Microsoft says in the first two weeks of April, it saw sophisticated attacks get launched by gangs wielding the following types of ransomware.
- RobbinHood: "They typically start with an RDP brute-force attack against an exposed asset," Microsoft says. "They eventually obtain privileged credentials, mostly local administrator accounts with shared or common passwords, and service accounts with domain admin privileges. RobbinHood operators, like Ryuk and other well-publicized ransomware groups, leave behind new local and Active Directory user accounts, so they can regain access after their malware and tools have been removed." (See: Baltimore Ransomware Carnage Compounded by Local Storage.)
- Vatet loader: This custom loader is designed to work with the legitimate Cobalt Strike penetration testing framework, which is similar to Metasploit, and is being used by a gang that often brute-forces RDP endpoints or exploits CVE-2019-19781, a severe vulnerability in Citrix Application Deliver Controller and Gateway products that came to light last December and which Citrix patched in January (see: UK and US Security Agencies Sound COVID-19 Threat Alert). "The group behind this tool appears to be particularly intent on targeting hospitals, as well as aid organizations, insulin providers, medical device manufacturers and other critical verticals," Microsoft says. "They are one of the most prolific ransomware operators during this time and have caused dozens of cases."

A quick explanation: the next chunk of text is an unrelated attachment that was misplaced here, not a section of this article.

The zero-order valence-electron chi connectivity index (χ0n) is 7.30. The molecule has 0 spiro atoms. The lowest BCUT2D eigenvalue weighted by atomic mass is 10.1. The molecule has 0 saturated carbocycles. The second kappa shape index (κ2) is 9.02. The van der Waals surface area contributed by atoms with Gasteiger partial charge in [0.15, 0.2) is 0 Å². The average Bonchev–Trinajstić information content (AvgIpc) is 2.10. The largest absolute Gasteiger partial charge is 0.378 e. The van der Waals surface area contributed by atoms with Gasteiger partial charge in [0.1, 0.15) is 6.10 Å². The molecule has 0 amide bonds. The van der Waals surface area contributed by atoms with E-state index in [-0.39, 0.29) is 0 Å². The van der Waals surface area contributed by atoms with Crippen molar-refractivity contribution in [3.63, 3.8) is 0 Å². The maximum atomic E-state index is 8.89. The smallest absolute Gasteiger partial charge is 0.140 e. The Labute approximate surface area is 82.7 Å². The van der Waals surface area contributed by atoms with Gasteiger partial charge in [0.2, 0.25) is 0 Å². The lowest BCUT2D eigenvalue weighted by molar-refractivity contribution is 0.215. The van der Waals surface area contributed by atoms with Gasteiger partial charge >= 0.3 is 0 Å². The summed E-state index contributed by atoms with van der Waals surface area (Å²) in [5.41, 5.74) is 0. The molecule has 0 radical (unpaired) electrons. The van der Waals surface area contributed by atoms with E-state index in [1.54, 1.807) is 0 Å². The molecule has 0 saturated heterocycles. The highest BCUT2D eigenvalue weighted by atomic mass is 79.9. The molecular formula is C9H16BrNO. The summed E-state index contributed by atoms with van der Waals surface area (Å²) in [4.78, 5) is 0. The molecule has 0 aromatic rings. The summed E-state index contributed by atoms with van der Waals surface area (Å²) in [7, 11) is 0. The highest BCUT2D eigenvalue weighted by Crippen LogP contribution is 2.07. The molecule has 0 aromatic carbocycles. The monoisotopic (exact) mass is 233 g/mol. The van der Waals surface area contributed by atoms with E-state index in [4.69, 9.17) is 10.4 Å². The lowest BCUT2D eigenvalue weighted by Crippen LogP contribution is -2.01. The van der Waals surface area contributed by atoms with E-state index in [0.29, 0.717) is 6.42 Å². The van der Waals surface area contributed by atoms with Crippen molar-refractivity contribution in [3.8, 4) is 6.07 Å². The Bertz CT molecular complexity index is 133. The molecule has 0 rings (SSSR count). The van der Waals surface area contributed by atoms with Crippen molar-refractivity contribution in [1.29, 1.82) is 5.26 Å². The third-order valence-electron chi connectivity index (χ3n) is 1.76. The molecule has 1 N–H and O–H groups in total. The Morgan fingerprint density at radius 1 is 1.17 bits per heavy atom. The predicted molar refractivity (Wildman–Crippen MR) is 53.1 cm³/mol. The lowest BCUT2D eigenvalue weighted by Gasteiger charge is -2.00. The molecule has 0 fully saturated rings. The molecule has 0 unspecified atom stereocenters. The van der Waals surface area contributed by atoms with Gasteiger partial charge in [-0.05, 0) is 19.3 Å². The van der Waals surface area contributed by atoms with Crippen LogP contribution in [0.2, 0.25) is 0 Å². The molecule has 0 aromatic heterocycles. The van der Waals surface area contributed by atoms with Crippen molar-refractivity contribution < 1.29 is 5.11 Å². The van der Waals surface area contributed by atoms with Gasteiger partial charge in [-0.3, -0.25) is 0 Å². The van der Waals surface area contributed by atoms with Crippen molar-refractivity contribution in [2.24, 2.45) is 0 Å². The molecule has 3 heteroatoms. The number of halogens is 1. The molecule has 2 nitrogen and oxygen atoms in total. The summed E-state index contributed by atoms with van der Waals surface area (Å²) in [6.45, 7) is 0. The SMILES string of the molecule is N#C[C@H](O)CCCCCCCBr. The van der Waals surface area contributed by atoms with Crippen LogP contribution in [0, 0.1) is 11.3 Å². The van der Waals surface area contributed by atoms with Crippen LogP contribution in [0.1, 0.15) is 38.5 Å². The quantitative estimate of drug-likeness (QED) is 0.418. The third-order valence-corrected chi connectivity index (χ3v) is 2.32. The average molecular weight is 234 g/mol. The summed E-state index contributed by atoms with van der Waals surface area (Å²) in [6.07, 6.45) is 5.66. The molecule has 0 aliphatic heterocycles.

- NetWalker: Attackers wielding this ransomware (also known as Mailto), have been hitting hospitals and healthcare providers using emails with COVID-19 themes that have malicious Virtual Basic scripts (.vbs) attached (see: COVID-19 Complication: Ransomware Keeps Hitting Healthcare). "The campaign operators also compromised networks using misconfigured IIS-based applications" to deploy the Mimikatz credential-stealing tool, use the PsExec command-line tool, and deploy NetWalker, Microsoft says.
- PonyFinal: While this ransomware might be Java-based, Microsoft says it's nevertheless being used to crypto-lock victims. "Campaign operators compromised internet-facing web systems and obtained privileged credentials," it says, followed by their establishing persistence and using Microsoft PowerShell to create a reverse shell for remote access. "They also used legitimate tools, such as Splashtop, to maintain remote desktop connections."
- Maze: The gang behind Maze gained notoriety in late 2019 for leaking stolen data in an attempt to force victims to pay. Many other gangs are now emulating this tactic (see: More Ransomware Gangs Join Data-Leaking Cult). The Maze gang also regularly targets managed service providers, so that by infecting one organization, they can potentially infect many more. Experts say Maze ransomware gets regularly spread via email as well as targeted attacks that begin via RDP, followed by attackers using Cobalt Strike, PsExec, PowerShell-based remote shells, Windows Remote Management and changes to Group Policy in Active Directory.